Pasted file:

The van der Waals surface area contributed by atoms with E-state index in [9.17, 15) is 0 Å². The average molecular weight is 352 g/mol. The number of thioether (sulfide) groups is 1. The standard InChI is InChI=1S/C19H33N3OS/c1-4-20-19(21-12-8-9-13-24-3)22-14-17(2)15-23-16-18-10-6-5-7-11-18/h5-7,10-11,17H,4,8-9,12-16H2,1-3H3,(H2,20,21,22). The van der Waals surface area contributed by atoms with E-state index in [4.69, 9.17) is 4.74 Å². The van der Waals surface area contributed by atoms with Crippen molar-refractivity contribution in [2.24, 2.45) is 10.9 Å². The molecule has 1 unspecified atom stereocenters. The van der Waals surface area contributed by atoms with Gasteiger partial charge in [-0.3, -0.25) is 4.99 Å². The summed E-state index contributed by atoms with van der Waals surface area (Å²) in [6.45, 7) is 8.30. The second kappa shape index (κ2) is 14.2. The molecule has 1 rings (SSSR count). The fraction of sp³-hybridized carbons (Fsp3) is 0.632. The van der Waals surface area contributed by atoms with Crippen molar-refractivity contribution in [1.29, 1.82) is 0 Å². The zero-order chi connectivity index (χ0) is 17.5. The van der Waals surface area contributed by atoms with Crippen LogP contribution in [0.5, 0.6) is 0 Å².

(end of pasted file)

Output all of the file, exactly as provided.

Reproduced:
The van der Waals surface area contributed by atoms with E-state index in [9.17, 15) is 0 Å². The average molecular weight is 352 g/mol. The number of thioether (sulfide) groups is 1. The standard InChI is InChI=1S/C19H33N3OS/c1-4-20-19(21-12-8-9-13-24-3)22-14-17(2)15-23-16-18-10-6-5-7-11-18/h5-7,10-11,17H,4,8-9,12-16H2,1-3H3,(H2,20,21,22). The van der Waals surface area contributed by atoms with E-state index in [4.69, 9.17) is 4.74 Å². The van der Waals surface area contributed by atoms with Crippen molar-refractivity contribution in [2.24, 2.45) is 10.9 Å². The molecule has 1 unspecified atom stereocenters. The van der Waals surface area contributed by atoms with Gasteiger partial charge in [-0.3, -0.25) is 4.99 Å². The summed E-state index contributed by atoms with van der Waals surface area (Å²) in [6.45, 7) is 8.30. The second kappa shape index (κ2) is 14.2. The molecule has 1 rings (SSSR count). The fraction of sp³-hybridized carbons (Fsp3) is 0.632. The van der Waals surface area contributed by atoms with Crippen molar-refractivity contribution in [1.29, 1.82) is 0 Å². The zero-order chi connectivity index (χ0) is 17.5. The van der Waals surface area contributed by atoms with Crippen LogP contribution in [0.5, 0.6) is 0 Å².